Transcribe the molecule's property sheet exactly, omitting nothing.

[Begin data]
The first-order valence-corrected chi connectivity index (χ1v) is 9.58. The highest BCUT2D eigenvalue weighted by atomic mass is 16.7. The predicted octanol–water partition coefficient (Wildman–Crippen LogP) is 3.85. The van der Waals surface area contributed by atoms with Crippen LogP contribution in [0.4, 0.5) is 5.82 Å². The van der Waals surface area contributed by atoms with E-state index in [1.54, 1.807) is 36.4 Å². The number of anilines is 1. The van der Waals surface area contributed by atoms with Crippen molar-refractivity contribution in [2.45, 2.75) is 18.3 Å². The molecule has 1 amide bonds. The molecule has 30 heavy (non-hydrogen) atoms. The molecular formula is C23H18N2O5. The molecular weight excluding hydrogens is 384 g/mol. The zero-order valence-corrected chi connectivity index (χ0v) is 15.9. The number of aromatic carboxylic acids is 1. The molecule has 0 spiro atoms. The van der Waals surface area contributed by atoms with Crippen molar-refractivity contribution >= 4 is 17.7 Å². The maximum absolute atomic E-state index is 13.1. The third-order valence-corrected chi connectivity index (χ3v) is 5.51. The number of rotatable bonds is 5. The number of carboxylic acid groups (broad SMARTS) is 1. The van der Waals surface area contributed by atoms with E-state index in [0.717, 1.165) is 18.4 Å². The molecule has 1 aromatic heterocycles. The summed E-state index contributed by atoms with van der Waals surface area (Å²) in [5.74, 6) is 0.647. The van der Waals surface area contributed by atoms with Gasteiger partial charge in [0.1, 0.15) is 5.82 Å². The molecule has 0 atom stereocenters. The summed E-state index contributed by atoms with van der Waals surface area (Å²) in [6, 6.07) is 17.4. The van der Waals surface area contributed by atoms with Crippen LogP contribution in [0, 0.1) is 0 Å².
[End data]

The first-order valence-corrected chi connectivity index (χ1v) is 9.58. The highest BCUT2D eigenvalue weighted by atomic mass is 16.7. The predicted octanol–water partition coefficient (Wildman–Crippen LogP) is 3.85. The van der Waals surface area contributed by atoms with Crippen LogP contribution in [0.4, 0.5) is 5.82 Å². The van der Waals surface area contributed by atoms with E-state index in [1.54, 1.807) is 36.4 Å². The number of anilines is 1. The van der Waals surface area contributed by atoms with Crippen molar-refractivity contribution in [2.45, 2.75) is 18.3 Å². The molecule has 1 amide bonds. The molecule has 30 heavy (non-hydrogen) atoms. The molecular formula is C23H18N2O5. The molecular weight excluding hydrogens is 384 g/mol. The zero-order valence-corrected chi connectivity index (χ0v) is 15.9. The number of aromatic carboxylic acids is 1. The molecule has 0 spiro atoms. The van der Waals surface area contributed by atoms with Crippen molar-refractivity contribution >= 4 is 17.7 Å². The maximum absolute atomic E-state index is 13.1. The third-order valence-corrected chi connectivity index (χ3v) is 5.51. The number of rotatable bonds is 5. The number of carboxylic acid groups (broad SMARTS) is 1. The van der Waals surface area contributed by atoms with E-state index in [0.717, 1.165) is 18.4 Å². The molecule has 1 aromatic heterocycles. The summed E-state index contributed by atoms with van der Waals surface area (Å²) in [5.74, 6) is 0.647. The van der Waals surface area contributed by atoms with Gasteiger partial charge in [0.1, 0.15) is 5.82 Å². The molecule has 0 atom stereocenters. The summed E-state index contributed by atoms with van der Waals surface area (Å²) in [6, 6.07) is 17.4. The van der Waals surface area contributed by atoms with Crippen LogP contribution in [0, 0.1) is 0 Å².